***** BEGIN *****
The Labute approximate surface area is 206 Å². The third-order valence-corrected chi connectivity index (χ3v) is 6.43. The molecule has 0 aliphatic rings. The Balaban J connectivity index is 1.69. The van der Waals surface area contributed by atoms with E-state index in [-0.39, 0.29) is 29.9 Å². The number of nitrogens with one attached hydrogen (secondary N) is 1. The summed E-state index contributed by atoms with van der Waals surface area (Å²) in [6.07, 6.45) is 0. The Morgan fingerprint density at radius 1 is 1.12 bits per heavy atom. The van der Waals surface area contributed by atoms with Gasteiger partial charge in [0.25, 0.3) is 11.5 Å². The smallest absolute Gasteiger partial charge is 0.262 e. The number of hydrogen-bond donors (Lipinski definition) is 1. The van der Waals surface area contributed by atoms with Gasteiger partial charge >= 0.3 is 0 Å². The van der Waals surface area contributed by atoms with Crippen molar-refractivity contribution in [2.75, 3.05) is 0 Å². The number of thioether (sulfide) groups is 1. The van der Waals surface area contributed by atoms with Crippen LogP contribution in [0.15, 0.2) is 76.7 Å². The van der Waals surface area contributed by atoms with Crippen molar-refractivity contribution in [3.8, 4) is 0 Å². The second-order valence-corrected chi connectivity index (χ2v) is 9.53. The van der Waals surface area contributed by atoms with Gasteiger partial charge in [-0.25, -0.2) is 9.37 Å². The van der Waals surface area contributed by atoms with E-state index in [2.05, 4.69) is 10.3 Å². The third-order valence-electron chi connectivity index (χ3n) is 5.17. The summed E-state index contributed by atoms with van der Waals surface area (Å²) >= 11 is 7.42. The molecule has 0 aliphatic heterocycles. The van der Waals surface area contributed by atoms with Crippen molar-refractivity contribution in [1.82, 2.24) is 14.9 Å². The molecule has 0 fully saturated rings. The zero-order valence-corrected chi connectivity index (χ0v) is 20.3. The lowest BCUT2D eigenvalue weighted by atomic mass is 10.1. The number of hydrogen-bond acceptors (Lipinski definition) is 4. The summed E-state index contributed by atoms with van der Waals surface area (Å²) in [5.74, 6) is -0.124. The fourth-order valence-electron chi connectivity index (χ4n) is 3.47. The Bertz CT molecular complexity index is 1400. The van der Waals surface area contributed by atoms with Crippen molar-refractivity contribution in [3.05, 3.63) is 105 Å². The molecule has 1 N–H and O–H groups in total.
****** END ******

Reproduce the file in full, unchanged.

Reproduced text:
The Labute approximate surface area is 206 Å². The third-order valence-corrected chi connectivity index (χ3v) is 6.43. The molecule has 0 aliphatic rings. The Balaban J connectivity index is 1.69. The van der Waals surface area contributed by atoms with E-state index in [-0.39, 0.29) is 29.9 Å². The number of nitrogens with one attached hydrogen (secondary N) is 1. The summed E-state index contributed by atoms with van der Waals surface area (Å²) in [6.07, 6.45) is 0. The Morgan fingerprint density at radius 1 is 1.12 bits per heavy atom. The van der Waals surface area contributed by atoms with Gasteiger partial charge in [0.25, 0.3) is 11.5 Å². The smallest absolute Gasteiger partial charge is 0.262 e. The number of hydrogen-bond donors (Lipinski definition) is 1. The van der Waals surface area contributed by atoms with Gasteiger partial charge >= 0.3 is 0 Å². The van der Waals surface area contributed by atoms with Crippen molar-refractivity contribution in [2.75, 3.05) is 0 Å². The number of thioether (sulfide) groups is 1. The van der Waals surface area contributed by atoms with Crippen LogP contribution in [0.15, 0.2) is 76.7 Å². The van der Waals surface area contributed by atoms with Crippen molar-refractivity contribution in [3.8, 4) is 0 Å². The second-order valence-corrected chi connectivity index (χ2v) is 9.53. The van der Waals surface area contributed by atoms with Gasteiger partial charge in [-0.25, -0.2) is 9.37 Å². The van der Waals surface area contributed by atoms with E-state index in [2.05, 4.69) is 10.3 Å². The third-order valence-electron chi connectivity index (χ3n) is 5.17. The summed E-state index contributed by atoms with van der Waals surface area (Å²) >= 11 is 7.42. The molecule has 0 aliphatic heterocycles. The van der Waals surface area contributed by atoms with Crippen molar-refractivity contribution in [1.82, 2.24) is 14.9 Å². The molecule has 0 fully saturated rings. The zero-order valence-corrected chi connectivity index (χ0v) is 20.3. The lowest BCUT2D eigenvalue weighted by atomic mass is 10.1. The number of hydrogen-bond acceptors (Lipinski definition) is 4. The summed E-state index contributed by atoms with van der Waals surface area (Å²) in [5.74, 6) is -0.124. The fourth-order valence-electron chi connectivity index (χ4n) is 3.47. The Bertz CT molecular complexity index is 1400. The van der Waals surface area contributed by atoms with Crippen molar-refractivity contribution in [3.05, 3.63) is 105 Å². The molecule has 1 N–H and O–H groups in total.